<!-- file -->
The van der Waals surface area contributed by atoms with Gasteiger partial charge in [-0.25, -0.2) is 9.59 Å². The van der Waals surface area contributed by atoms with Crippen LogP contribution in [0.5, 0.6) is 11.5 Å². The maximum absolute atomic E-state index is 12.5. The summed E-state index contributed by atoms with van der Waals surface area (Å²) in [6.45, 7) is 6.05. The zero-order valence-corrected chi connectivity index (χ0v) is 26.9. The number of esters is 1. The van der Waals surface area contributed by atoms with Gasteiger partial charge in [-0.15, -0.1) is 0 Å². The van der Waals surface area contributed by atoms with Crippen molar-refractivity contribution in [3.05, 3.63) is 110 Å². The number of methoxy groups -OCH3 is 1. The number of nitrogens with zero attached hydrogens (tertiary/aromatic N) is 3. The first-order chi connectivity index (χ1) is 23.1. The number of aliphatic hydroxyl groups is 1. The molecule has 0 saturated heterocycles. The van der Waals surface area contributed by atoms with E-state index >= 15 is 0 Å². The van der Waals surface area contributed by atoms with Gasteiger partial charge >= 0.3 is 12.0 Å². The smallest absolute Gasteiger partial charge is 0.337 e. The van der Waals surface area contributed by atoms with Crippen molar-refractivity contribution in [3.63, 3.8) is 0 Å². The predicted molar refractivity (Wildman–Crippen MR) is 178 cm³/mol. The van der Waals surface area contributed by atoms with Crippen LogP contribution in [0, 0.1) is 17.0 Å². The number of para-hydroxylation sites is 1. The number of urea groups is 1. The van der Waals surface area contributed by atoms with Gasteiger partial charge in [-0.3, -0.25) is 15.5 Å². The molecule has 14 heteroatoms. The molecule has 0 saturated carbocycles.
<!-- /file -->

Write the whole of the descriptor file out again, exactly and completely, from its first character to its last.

The van der Waals surface area contributed by atoms with Gasteiger partial charge in [-0.25, -0.2) is 9.59 Å². The van der Waals surface area contributed by atoms with Crippen LogP contribution in [0.5, 0.6) is 11.5 Å². The maximum absolute atomic E-state index is 12.5. The summed E-state index contributed by atoms with van der Waals surface area (Å²) in [6.45, 7) is 6.05. The zero-order valence-corrected chi connectivity index (χ0v) is 26.9. The number of esters is 1. The van der Waals surface area contributed by atoms with Gasteiger partial charge in [-0.15, -0.1) is 0 Å². The van der Waals surface area contributed by atoms with Crippen molar-refractivity contribution in [3.05, 3.63) is 110 Å². The number of methoxy groups -OCH3 is 1. The number of nitrogens with zero attached hydrogens (tertiary/aromatic N) is 3. The first-order chi connectivity index (χ1) is 23.1. The number of aliphatic hydroxyl groups is 1. The molecule has 0 saturated heterocycles. The van der Waals surface area contributed by atoms with E-state index >= 15 is 0 Å². The van der Waals surface area contributed by atoms with Gasteiger partial charge >= 0.3 is 12.0 Å². The smallest absolute Gasteiger partial charge is 0.337 e. The van der Waals surface area contributed by atoms with Crippen molar-refractivity contribution in [3.63, 3.8) is 0 Å². The predicted molar refractivity (Wildman–Crippen MR) is 178 cm³/mol. The van der Waals surface area contributed by atoms with Crippen LogP contribution in [0, 0.1) is 17.0 Å². The number of para-hydroxylation sites is 1. The number of urea groups is 1. The van der Waals surface area contributed by atoms with Gasteiger partial charge in [-0.3, -0.25) is 15.5 Å². The molecule has 14 heteroatoms. The molecule has 0 saturated carbocycles.